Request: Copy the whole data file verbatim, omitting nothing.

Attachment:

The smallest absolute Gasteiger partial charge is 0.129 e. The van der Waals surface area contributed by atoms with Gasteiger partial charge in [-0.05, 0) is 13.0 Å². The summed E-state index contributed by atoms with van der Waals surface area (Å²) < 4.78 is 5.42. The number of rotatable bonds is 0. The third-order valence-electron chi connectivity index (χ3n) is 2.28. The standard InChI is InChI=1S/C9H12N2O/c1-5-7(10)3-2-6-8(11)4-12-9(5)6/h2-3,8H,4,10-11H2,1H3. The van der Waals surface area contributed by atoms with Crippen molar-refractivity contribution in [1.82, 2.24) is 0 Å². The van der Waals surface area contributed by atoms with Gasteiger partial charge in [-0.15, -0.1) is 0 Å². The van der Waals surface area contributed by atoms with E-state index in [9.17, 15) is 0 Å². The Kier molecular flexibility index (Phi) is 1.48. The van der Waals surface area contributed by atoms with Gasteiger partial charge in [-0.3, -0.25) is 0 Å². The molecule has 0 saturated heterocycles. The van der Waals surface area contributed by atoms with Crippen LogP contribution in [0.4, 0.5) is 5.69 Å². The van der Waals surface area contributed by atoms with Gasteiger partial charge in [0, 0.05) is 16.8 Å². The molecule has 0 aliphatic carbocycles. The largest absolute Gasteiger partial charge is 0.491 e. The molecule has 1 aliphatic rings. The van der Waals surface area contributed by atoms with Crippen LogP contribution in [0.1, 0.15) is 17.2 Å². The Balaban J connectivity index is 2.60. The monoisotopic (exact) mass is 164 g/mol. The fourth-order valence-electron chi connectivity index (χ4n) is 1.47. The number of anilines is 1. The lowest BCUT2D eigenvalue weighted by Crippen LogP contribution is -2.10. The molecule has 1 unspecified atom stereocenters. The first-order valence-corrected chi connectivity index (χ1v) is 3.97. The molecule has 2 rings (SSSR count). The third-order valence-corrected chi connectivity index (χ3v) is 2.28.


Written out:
The smallest absolute Gasteiger partial charge is 0.129 e. The van der Waals surface area contributed by atoms with Gasteiger partial charge in [-0.05, 0) is 13.0 Å². The summed E-state index contributed by atoms with van der Waals surface area (Å²) < 4.78 is 5.42. The number of rotatable bonds is 0. The third-order valence-electron chi connectivity index (χ3n) is 2.28. The standard InChI is InChI=1S/C9H12N2O/c1-5-7(10)3-2-6-8(11)4-12-9(5)6/h2-3,8H,4,10-11H2,1H3. The van der Waals surface area contributed by atoms with Crippen molar-refractivity contribution in [1.82, 2.24) is 0 Å². The van der Waals surface area contributed by atoms with Gasteiger partial charge in [-0.15, -0.1) is 0 Å². The van der Waals surface area contributed by atoms with E-state index in [9.17, 15) is 0 Å². The Kier molecular flexibility index (Phi) is 1.48. The van der Waals surface area contributed by atoms with Gasteiger partial charge in [-0.3, -0.25) is 0 Å². The molecule has 0 saturated heterocycles. The van der Waals surface area contributed by atoms with Crippen LogP contribution in [0.4, 0.5) is 5.69 Å². The van der Waals surface area contributed by atoms with Gasteiger partial charge in [0, 0.05) is 16.8 Å². The molecule has 0 aliphatic carbocycles. The largest absolute Gasteiger partial charge is 0.491 e. The molecule has 1 aliphatic rings. The van der Waals surface area contributed by atoms with Crippen LogP contribution in [0.1, 0.15) is 17.2 Å². The Balaban J connectivity index is 2.60. The monoisotopic (exact) mass is 164 g/mol. The fourth-order valence-electron chi connectivity index (χ4n) is 1.47. The number of anilines is 1. The lowest BCUT2D eigenvalue weighted by Crippen LogP contribution is -2.10. The molecule has 1 unspecified atom stereocenters. The first-order valence-corrected chi connectivity index (χ1v) is 3.97. The molecule has 2 rings (SSSR count). The third-order valence-corrected chi connectivity index (χ3v) is 2.28.